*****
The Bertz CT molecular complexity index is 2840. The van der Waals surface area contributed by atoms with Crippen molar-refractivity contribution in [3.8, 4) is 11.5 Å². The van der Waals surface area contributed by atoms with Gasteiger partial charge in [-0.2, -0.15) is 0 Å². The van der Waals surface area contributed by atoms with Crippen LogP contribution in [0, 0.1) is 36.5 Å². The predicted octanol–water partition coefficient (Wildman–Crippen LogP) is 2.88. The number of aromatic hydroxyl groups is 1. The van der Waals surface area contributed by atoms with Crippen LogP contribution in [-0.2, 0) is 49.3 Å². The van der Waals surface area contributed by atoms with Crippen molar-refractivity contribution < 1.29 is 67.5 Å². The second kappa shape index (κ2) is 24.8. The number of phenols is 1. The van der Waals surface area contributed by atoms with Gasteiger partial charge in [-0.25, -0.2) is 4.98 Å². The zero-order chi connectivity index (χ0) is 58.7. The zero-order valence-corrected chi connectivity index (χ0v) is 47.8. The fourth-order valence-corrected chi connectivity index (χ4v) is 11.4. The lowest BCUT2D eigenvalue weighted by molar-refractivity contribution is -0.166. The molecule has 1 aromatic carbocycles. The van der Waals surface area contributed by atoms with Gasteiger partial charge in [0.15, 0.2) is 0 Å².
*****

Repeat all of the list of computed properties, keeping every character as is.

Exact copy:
The Bertz CT molecular complexity index is 2840. The van der Waals surface area contributed by atoms with Crippen molar-refractivity contribution in [3.8, 4) is 11.5 Å². The van der Waals surface area contributed by atoms with Gasteiger partial charge in [-0.2, -0.15) is 0 Å². The van der Waals surface area contributed by atoms with Crippen LogP contribution in [0, 0.1) is 36.5 Å². The predicted octanol–water partition coefficient (Wildman–Crippen LogP) is 2.88. The number of aromatic hydroxyl groups is 1. The van der Waals surface area contributed by atoms with Crippen LogP contribution in [-0.2, 0) is 49.3 Å². The van der Waals surface area contributed by atoms with Crippen molar-refractivity contribution < 1.29 is 67.5 Å². The second kappa shape index (κ2) is 24.8. The number of phenols is 1. The van der Waals surface area contributed by atoms with Gasteiger partial charge in [-0.25, -0.2) is 4.98 Å². The zero-order chi connectivity index (χ0) is 58.7. The zero-order valence-corrected chi connectivity index (χ0v) is 47.8. The fourth-order valence-corrected chi connectivity index (χ4v) is 11.4. The lowest BCUT2D eigenvalue weighted by molar-refractivity contribution is -0.166. The molecule has 1 aromatic carbocycles. The van der Waals surface area contributed by atoms with Gasteiger partial charge in [0.15, 0.2) is 0 Å².